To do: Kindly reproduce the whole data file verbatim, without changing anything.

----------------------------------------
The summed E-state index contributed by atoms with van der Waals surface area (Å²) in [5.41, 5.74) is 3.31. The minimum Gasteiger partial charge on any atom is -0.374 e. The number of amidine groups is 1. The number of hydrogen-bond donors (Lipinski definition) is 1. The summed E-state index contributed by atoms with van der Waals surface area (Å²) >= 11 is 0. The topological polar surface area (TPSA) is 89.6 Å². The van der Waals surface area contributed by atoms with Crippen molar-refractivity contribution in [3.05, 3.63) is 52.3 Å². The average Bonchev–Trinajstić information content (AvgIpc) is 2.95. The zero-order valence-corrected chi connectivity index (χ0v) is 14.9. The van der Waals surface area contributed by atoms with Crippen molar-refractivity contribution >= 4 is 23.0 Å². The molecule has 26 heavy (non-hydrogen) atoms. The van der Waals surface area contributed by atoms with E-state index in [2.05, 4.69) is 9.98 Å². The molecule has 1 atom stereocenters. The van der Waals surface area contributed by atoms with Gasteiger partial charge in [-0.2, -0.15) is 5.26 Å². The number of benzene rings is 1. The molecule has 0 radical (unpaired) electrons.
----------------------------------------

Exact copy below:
The summed E-state index contributed by atoms with van der Waals surface area (Å²) in [5.41, 5.74) is 3.31. The minimum Gasteiger partial charge on any atom is -0.374 e. The number of amidine groups is 1. The number of hydrogen-bond donors (Lipinski definition) is 1. The summed E-state index contributed by atoms with van der Waals surface area (Å²) >= 11 is 0. The topological polar surface area (TPSA) is 89.6 Å². The van der Waals surface area contributed by atoms with Crippen molar-refractivity contribution in [3.05, 3.63) is 52.3 Å². The average Bonchev–Trinajstić information content (AvgIpc) is 2.95. The zero-order valence-corrected chi connectivity index (χ0v) is 14.9. The van der Waals surface area contributed by atoms with Crippen molar-refractivity contribution >= 4 is 23.0 Å². The molecule has 26 heavy (non-hydrogen) atoms. The van der Waals surface area contributed by atoms with E-state index in [2.05, 4.69) is 9.98 Å². The molecule has 1 atom stereocenters. The van der Waals surface area contributed by atoms with Gasteiger partial charge in [-0.2, -0.15) is 5.26 Å². The number of benzene rings is 1. The molecule has 0 radical (unpaired) electrons.